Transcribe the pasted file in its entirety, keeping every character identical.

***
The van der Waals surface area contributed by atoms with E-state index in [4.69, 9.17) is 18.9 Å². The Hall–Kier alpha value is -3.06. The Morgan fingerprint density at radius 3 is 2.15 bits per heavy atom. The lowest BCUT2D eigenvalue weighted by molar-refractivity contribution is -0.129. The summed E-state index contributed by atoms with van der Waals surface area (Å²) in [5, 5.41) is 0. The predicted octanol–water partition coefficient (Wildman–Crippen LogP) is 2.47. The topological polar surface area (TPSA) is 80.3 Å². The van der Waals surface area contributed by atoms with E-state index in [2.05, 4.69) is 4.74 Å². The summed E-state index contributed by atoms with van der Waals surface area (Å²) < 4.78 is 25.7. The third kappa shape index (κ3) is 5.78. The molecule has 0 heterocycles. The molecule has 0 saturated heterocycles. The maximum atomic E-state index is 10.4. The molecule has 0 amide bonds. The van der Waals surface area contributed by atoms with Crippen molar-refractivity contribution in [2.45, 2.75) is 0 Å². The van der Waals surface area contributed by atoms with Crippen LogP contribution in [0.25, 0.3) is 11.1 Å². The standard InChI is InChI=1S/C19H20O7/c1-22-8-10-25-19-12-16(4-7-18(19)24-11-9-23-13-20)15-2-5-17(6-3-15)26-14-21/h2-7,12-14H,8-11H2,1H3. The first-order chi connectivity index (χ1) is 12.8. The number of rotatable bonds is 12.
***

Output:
The van der Waals surface area contributed by atoms with E-state index in [4.69, 9.17) is 18.9 Å². The Hall–Kier alpha value is -3.06. The Morgan fingerprint density at radius 3 is 2.15 bits per heavy atom. The lowest BCUT2D eigenvalue weighted by molar-refractivity contribution is -0.129. The summed E-state index contributed by atoms with van der Waals surface area (Å²) in [5, 5.41) is 0. The predicted octanol–water partition coefficient (Wildman–Crippen LogP) is 2.47. The topological polar surface area (TPSA) is 80.3 Å². The van der Waals surface area contributed by atoms with E-state index in [2.05, 4.69) is 4.74 Å². The summed E-state index contributed by atoms with van der Waals surface area (Å²) < 4.78 is 25.7. The third kappa shape index (κ3) is 5.78. The molecule has 0 heterocycles. The molecule has 0 saturated heterocycles. The maximum atomic E-state index is 10.4. The molecule has 0 amide bonds. The van der Waals surface area contributed by atoms with Crippen molar-refractivity contribution in [2.45, 2.75) is 0 Å². The van der Waals surface area contributed by atoms with Crippen LogP contribution in [0.25, 0.3) is 11.1 Å². The standard InChI is InChI=1S/C19H20O7/c1-22-8-10-25-19-12-16(4-7-18(19)24-11-9-23-13-20)15-2-5-17(6-3-15)26-14-21/h2-7,12-14H,8-11H2,1H3. The first-order chi connectivity index (χ1) is 12.8. The number of rotatable bonds is 12.